Marine Ecosystems and Society
Letter from the Chair
Welcome to the Department of Marine Ecosystems and Society (MES) at the University of Miami!
The ecological, economic and cultural sustainability of marine species and ecosystems is a key conservation concern as demand for access and use of marine resources (i.e., fish, shellfish, sharks, turtles, mammals, energy, etc.) continues to increase with rapidly growing regional human populations. Overfishing, habitat degradation, water mismanagement, pollution, natural hazards and climate change are the principal threats to sustainability of marine ecosystems and the societies that depend on them.
MES takes a systems science approach to improve understanding dynamical interactions of humans and marine ecosystems. The goal of MES faculty is to conserve and sustain ecologically- and economically-important natural resources, particularly tropical coral reef ecosystems. We strive to provide comprehensive solutions to society’s growing environmental challenges. The unique science and education programs of MES integrate – through research, teaching and innovative technologies - the biological, physical, mathematical, economic, and social sciences required to develop these solutions.
MES programs deal head-on with what have been referred to as “wicked problems”, that is, complex interdependent nonlinear systems that involve human-environmental feedbacks, debatable moral positions, nontrivial or unclear tipping points, and limited possibilities for controlled experimentation (adaptive management). Inter-connectivity and vulnerability of coastal marine ecosystems from human uses, fisheries ecosystem management, mariculture, resource economics, water resources and ecological “restoration”, climate changes, and policy sciences are just a few of the topics we address in MES from an interdisciplinary perspective.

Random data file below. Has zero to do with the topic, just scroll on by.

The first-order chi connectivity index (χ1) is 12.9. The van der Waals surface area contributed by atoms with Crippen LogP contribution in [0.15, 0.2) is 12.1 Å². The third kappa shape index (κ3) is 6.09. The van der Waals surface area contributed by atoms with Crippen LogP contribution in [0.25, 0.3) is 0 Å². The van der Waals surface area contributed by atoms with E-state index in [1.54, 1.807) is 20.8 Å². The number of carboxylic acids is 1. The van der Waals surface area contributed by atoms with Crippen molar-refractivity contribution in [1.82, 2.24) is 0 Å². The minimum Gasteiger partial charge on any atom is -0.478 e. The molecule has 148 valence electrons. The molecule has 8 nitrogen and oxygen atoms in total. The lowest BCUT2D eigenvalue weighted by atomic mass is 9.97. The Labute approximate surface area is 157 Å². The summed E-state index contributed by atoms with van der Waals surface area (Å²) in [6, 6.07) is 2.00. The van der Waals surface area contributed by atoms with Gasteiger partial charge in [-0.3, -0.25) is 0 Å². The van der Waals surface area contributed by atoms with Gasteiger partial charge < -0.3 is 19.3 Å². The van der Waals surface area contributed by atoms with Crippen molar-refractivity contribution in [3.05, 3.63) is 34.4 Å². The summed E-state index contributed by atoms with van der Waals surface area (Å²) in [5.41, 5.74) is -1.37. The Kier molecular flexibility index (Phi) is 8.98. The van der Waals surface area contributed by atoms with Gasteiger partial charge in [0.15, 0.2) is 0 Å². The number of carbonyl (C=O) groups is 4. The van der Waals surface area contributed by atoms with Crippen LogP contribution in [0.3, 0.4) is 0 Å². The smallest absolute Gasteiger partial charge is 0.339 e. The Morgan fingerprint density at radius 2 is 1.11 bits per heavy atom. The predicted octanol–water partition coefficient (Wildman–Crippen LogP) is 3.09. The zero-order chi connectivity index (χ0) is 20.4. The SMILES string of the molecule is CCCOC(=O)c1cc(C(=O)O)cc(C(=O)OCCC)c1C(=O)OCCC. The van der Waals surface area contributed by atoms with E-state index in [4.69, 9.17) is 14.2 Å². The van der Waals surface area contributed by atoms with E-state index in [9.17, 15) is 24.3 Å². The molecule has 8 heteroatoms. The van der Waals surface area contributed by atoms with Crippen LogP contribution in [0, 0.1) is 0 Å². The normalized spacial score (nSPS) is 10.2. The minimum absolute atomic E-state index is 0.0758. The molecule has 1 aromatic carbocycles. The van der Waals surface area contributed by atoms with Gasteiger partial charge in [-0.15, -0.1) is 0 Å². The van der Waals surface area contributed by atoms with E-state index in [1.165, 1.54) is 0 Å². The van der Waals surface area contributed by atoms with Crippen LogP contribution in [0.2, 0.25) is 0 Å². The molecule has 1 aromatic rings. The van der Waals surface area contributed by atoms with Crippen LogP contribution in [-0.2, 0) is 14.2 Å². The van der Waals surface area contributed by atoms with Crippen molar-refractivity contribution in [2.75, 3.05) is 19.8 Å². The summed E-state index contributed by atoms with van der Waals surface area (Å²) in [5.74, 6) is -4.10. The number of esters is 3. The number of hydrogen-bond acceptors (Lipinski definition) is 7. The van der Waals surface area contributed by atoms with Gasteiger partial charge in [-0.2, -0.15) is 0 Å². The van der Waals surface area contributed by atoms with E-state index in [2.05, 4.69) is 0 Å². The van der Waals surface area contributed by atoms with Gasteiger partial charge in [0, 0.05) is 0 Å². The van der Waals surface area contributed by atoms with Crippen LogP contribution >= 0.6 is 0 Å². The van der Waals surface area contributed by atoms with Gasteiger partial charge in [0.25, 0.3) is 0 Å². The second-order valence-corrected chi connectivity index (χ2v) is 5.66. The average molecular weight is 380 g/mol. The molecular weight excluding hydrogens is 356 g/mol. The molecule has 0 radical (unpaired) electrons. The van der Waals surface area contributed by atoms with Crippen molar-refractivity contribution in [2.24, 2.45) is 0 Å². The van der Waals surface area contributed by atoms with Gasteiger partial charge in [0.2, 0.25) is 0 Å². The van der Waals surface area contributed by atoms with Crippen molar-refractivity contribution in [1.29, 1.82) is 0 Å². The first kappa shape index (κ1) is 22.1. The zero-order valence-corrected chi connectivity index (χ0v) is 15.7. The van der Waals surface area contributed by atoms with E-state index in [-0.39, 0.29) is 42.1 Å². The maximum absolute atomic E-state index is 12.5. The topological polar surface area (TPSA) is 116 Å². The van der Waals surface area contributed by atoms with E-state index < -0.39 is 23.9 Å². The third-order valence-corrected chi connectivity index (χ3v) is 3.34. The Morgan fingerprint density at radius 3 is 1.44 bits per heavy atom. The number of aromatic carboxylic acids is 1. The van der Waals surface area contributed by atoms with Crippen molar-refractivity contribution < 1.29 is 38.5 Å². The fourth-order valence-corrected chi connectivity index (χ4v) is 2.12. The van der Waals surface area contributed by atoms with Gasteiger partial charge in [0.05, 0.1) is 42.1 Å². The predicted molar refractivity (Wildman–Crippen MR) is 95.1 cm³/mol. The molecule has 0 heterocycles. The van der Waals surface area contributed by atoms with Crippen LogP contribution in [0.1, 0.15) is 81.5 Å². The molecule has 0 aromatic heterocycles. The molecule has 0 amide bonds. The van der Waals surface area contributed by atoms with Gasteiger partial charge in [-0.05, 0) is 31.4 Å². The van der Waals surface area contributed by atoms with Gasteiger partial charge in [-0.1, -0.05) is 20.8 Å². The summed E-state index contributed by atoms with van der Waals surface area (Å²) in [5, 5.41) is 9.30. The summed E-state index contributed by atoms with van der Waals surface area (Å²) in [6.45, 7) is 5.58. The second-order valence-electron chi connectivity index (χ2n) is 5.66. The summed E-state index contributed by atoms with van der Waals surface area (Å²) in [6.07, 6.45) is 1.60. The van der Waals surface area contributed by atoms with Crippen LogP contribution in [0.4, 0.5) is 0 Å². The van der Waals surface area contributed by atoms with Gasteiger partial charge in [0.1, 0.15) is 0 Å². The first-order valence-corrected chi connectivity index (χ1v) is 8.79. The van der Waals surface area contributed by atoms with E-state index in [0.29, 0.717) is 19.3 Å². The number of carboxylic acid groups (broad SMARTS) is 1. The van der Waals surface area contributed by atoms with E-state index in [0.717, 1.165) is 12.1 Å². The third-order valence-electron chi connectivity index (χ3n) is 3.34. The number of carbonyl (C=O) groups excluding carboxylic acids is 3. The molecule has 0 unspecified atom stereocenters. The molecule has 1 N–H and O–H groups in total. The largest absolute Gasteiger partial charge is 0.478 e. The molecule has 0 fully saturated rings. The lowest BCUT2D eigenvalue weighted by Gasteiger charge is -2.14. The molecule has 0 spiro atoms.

Better scientific information alone, without full understanding of the biological, cultural, socioeconomic, political and psychological influences on the use of this information can limit its impact, and in some cases lead to unintended or unexpected consequences.
We invite you to join us in this exploration - in the classroom, field, and laboratory from above and beneath the sea – where unique opportunities exist to contribute to better understanding of our blue planet, and the emerging role we can play in shaping a sustainable present and future for marine ecosystems.
Jerald S. Ault, Ph.D.
Chair and Professor